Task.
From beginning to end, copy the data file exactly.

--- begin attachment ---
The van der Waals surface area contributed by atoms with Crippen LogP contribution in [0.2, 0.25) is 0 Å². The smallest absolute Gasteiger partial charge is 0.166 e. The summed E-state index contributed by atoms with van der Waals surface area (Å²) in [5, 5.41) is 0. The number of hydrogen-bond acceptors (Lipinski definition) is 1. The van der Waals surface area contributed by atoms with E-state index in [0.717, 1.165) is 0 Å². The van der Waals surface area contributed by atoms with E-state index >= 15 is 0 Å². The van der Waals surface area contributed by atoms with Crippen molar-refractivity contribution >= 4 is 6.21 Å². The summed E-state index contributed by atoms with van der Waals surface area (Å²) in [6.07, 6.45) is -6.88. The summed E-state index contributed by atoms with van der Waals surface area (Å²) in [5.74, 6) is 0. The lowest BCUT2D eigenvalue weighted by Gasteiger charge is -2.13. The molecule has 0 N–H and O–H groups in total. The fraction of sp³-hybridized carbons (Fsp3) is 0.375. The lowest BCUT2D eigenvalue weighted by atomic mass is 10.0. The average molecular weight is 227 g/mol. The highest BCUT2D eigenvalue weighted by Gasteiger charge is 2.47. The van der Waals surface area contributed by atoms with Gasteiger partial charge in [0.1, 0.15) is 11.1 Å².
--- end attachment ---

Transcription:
The van der Waals surface area contributed by atoms with Crippen LogP contribution in [0.2, 0.25) is 0 Å². The smallest absolute Gasteiger partial charge is 0.166 e. The summed E-state index contributed by atoms with van der Waals surface area (Å²) in [5, 5.41) is 0. The number of hydrogen-bond acceptors (Lipinski definition) is 1. The van der Waals surface area contributed by atoms with E-state index in [0.717, 1.165) is 0 Å². The van der Waals surface area contributed by atoms with E-state index >= 15 is 0 Å². The van der Waals surface area contributed by atoms with Crippen molar-refractivity contribution >= 4 is 6.21 Å². The summed E-state index contributed by atoms with van der Waals surface area (Å²) in [6.07, 6.45) is -6.88. The summed E-state index contributed by atoms with van der Waals surface area (Å²) in [5.74, 6) is 0. The lowest BCUT2D eigenvalue weighted by Gasteiger charge is -2.13. The molecule has 0 N–H and O–H groups in total. The fraction of sp³-hybridized carbons (Fsp3) is 0.375. The lowest BCUT2D eigenvalue weighted by atomic mass is 10.0. The average molecular weight is 227 g/mol. The highest BCUT2D eigenvalue weighted by Gasteiger charge is 2.47. The van der Waals surface area contributed by atoms with Gasteiger partial charge in [0.1, 0.15) is 11.1 Å².